Some of the most devout, traditional Catholics I know are trans, and I desperately want to see the Church become a more welcoming place for them. They are wonderful, loving people alienated by society for being born with what is really a medical condition that they never asked for.

    So, seeing it described as this, rather than as “to be a man who identifies as a woman”, or as “to be a man who wants to be a woman”… that makes a difference. Thank you =)

    • Nathaniel

      Don’t get your hopes up. Such people are “intrinsically disordered.” Meaning that their transgenderism is a sign of sickness, one which is healed by pretending that they aren’t actually transgender.

      • Laura

        “pretending that they aren’t actually transgender”? I don’t understand what you mean by that. Please elaborate?

        • Nathaniel

          That the solution isn’t surgery and hormones as desired to make their bodies match their brain make up. Rather, go down to the local church and get prayed for a lot until you repent and give up any notion of ever getting a body that their brain doesn’t have a mismatch with.

          • Mail Artist

            I for one do not label a person’s gender on brain activity. It is hypocritical to the very cause of which you argue.

            Artists with balls.

            Mechanical engineers with boobs.

            I’m cool with both these people as they are. Are you?

          • Nathaniel

            What a great example of a non-sequitur. I’ll make sure to keep it in mind if I ever have to explain the term.

          • Mail Artist

            Pleased to know it made an impact and that you will keep it in mind.
            Ironic, huh!

          • Which is something good, since schizophrenic people also get some treatment and no ones complains about others taking away the right of them to have their brains creating an alternate reality, which only will hurt them.

          • Nathaniel

            Well, given that you have such an obviously high approval for the standard methods of treatment that the psychological community have for schizophrenia, I’m sure you’ll be happy to know that transgenderism isn’t classified as any sort of mental illness, and recommended treatment for any mental distress related to it is a mixture of talk therapy and gender transition.

          • alcoholism wasn’t either classified as a disease before it were classified as such, however, treatments were already there and it were considered as such before such thing happened. And these treatments weren’t about talking and give alcohol to the patient in order to cure him, you know.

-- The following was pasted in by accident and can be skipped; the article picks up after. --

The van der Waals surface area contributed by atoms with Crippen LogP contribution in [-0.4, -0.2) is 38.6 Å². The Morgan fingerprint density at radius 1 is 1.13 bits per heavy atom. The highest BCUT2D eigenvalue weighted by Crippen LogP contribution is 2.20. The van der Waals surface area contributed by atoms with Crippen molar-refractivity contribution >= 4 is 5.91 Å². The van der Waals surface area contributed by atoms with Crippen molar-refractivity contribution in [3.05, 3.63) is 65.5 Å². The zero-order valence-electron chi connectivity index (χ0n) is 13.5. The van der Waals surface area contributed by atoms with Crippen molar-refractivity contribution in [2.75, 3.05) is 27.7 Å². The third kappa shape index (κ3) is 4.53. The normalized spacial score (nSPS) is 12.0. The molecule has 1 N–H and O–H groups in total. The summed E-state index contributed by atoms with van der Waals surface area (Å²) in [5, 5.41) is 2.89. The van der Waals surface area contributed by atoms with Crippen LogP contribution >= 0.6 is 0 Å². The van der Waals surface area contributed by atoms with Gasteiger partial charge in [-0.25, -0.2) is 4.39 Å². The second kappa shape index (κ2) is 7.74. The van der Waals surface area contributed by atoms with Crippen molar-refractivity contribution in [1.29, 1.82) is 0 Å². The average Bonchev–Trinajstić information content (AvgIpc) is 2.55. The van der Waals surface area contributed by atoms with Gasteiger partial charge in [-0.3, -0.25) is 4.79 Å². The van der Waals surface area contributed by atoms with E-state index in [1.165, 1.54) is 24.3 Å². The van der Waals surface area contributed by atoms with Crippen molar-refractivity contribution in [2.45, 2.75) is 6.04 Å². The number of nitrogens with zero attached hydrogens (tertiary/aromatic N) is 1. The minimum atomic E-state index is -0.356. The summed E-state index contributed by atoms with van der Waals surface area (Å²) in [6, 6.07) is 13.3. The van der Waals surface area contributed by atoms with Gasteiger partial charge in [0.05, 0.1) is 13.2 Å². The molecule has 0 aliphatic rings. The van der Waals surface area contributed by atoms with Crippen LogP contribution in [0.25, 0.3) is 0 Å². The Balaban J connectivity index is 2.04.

• Nathaniel

            But I thought you trusted how the psychological community classified and treated people. Or is that only true when they agree with you?

          • As it happens with a man that perceives himself as a woman and want to undergo a sex change to match his inner experience with his external appearance, I, in the same basis of subjective experience, also want that these people of the psychological community agree with me in this issue and in others as well, there is nothing wrong on that, because there is no wrong or right, right?

            Leaving rhetoric behind, I trust them, what I don’t trust is the ideological agenda that some psychiatrists may have at hand, because that will make more hard to see reality as such and it will just harm the people they are supposed to heal, such harm is real and independent of what I like/dislike and if they agree with me or not. Or it is right for transgender to undergo a sex-change theraphy only because the psychological community agree with you? I hope no.

          • I also wonder if people with Body Integrity Identity Disorder are treated in the same way that people who are self-identify transgender by the same community of professionals.

          • Alexander S Anderson

            Why? Why is it the goal of making their bodies match their brain make up? Forget transgenderism for a moment. When our brains don’t match up with physical reality, usually our response isn’t to change that reality. It is even so with misperceptions about our bodies. Usually we don’t endeavor to change a person’s body when they think they are a chicken or an apple… or even in cases where change is theoretically possible, such as when a white man thinks he is black or when a short man thinks he is tall. Are we doing that wrong? Should we try to develop surgeries for those cases? If not, what’s different about your mental idea of you gender mismatching with your actual sex? Why does that require us to mold the body with regard to that image while the other cases don’t?

          • Carlos Carrasco

            Don’t the brains of anorexics tell them they are fat when the reality is that they’re not? Don’t they hurt themselves with their attempts (starvation & induced vomiting) to change their bodies to suit their brains’ misperceptions? Isn’t it healthier for the anorexic to ‘fix’ their brains, perceive their bodies correctly and live their lives accordingly? Wouldn’t it also be healthier for the ‘transgender to ‘fix’ their brains and perceive their gender correctly and live accordingly?

          • Giauz Ragnarock

            The goal is to get the patient to a maintainable healthy state. If trans* treated with gender reparative therapy proved healthier than those undergoing sex-change surgery I imagine we would be doing that, still (obviously this was not the case, and many people were left in turmoil).

      • skywalker

        Sorry, but we can all cherry-pick words. Moving beyond that face-value interpretation of “intrinsically disordered” might cause an actual discussion.

        [a ‘disorder’ does not imply sickness, treatment, and healing. that’s Western medicine talk. It’s simply anything that is not in its specific place or function… which the author points out above, that logically, male & female are opposites & a deviation from that role is un-orderly… a difference in the IS-ness of a thing, if you will… so technically, that is an accurate description that is not the most politically correct in Western culture]

        • Nathaniel

          I am quite familiar with Catholic habits of both semantic hair splitting and gussied up Ancient Greek gender essentialism. I feel quite comfortable rejecting both.

          • skywalker

            And I, with buzz-phrases trying to win an argument where there is none.

            So it goes I guess?

          • Nathaniel

            If you’ve read the phrase, “gussied up Ancient Greek gender essentialism” elsewhere, please put up a link. It must be an interesting read.

          • skywalker

            I could only be so lucky! I was referring to your original thought. The ‘Greek essentialism’ courtyard is quite crowded these days though I hear

  • Carmen


  • Oyla Oliva de Spinacho

    Love the one you’re with.